Archive for the ‘lincoln center collins’ tag
“Education is the vaccine for violence.”
I remember at the end of a meeting, a colleague asked me once if I was an academic or an activist. I was struck by the question, for at the heart of it, there seems like there should be a separation of the two. That they are somehow incompatible or at the very least, capable of distorting each other so that neither can be truly a reliable performance or identity. I wonder what Edward James Olmos would say if asked whether he is an actor or activist? After all, do those two terms not come from the same linguistic root?
Olmos’ early life was framed by the forces of the barrio in which he lived in East LA and a passion for baseball which would teach him the values that he would need to escape a common fate of most of the barrio brothers – life in a gang. As Olmos told a reporter from Time, “Inside this world, everyone was the same. We were all poor. And the only way to survive it was through a constant struggle of trying to be better today than you were yesterday.” To improve his own chances of getting out of poverty, Olmos would form a successful rock band, attend East Los Angeles Community College during the day and study during set breaks when they played the clubs at night. He would also fall in love with acting and yet, start a business delivering antiques to make enough money to live. Once the band broke up, he would deliver furniture during the day while working in experimental theatre at night, building his path to the TV shows and movies — the actor –he would come to be known as — Zoot Suit, Miami Vice, Stand and Deliver, The Ballad of Gregorio Cortez, Selena, American Me and others as he continues his performative work. Much of this work would reflect his values and commitments to the Hispanic community, especially its youth, and their future (the activist). By his own account, 94% of his time is spend working for free – trying to make life better for others.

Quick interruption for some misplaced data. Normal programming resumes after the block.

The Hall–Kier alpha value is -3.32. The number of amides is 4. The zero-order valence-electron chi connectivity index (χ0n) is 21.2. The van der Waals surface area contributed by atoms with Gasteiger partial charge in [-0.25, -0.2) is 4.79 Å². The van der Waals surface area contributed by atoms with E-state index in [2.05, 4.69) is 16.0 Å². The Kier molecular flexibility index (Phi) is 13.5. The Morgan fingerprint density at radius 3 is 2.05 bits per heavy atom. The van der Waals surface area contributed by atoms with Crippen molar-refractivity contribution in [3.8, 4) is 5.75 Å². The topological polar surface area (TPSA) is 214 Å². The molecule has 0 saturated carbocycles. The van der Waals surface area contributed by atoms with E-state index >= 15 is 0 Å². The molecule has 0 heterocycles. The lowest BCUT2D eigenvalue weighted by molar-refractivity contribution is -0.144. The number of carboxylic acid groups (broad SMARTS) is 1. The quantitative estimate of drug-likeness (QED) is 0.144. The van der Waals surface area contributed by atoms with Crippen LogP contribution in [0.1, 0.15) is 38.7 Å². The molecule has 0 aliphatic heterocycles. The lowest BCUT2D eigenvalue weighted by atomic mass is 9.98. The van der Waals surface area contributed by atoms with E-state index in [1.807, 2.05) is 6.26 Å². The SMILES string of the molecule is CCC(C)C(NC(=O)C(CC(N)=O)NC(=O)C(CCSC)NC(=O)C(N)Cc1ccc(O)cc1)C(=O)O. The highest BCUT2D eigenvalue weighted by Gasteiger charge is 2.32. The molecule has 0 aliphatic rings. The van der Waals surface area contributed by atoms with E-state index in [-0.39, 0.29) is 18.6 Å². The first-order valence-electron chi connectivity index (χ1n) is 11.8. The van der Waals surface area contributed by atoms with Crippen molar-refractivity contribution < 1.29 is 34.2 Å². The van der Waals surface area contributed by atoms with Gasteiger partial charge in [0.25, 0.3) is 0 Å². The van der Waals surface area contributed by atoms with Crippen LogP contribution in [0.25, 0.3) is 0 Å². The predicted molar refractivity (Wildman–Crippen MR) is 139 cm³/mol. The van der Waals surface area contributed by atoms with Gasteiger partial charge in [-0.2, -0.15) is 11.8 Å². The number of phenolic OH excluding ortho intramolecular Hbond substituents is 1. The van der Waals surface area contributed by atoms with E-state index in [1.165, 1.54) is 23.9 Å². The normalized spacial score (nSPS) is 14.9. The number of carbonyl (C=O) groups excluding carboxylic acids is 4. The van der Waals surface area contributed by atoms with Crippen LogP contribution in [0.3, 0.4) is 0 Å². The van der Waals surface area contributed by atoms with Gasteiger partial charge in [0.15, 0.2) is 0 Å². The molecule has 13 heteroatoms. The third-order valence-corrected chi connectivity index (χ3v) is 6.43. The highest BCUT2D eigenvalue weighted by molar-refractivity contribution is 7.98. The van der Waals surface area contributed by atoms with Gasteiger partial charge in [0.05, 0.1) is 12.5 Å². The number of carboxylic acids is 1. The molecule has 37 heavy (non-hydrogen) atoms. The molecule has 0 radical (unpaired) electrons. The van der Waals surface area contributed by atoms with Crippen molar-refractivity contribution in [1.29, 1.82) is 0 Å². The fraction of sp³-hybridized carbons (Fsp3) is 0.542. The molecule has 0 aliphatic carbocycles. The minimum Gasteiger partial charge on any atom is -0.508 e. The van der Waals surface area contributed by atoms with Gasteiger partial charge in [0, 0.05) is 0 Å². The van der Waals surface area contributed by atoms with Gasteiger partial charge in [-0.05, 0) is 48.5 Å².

Named by Hispanic Magazine as the nation’s most influential Hispanic American, Olmos is a U.S. Goodwill Ambassador for UNICEF, a national spokesperson for the Juvenile Diabetes Foundation, and Executive Director of the Lives in Hazard Educational Project, a national gang prevention program funded by the U.S Department of Justice. As he recently told Hispanic’s Katherine Diaz, “I would hate to look back on my life and only see myself as a person who made lots of money and was a star and made Rambo and Terminator movies. I have made my body of work something that I am proud of and that in 100 years, my great-great-grandchildren will go and see my work and say, ‘well, grandpa really did some extraordinarily different kinds of work.’”
Actor or activist? It seems more important to commit yourself to causes in which you believe and work to make your work serve them. We hope you will join us for what promises to be an extraordinary evening with Edward James Olmos entitled, “We’re all in the same gang”, on Tuesday April 28th, at the Lincoln Center Performance Hall, starting at 7pm. Tickets are $10 adult, $8 students/seniors (60+). A limited number of seats are available for a special Meet the Speaker ticket which includes preferred seating and a reception with the speaker afterwards.
Wherever you go, there you are.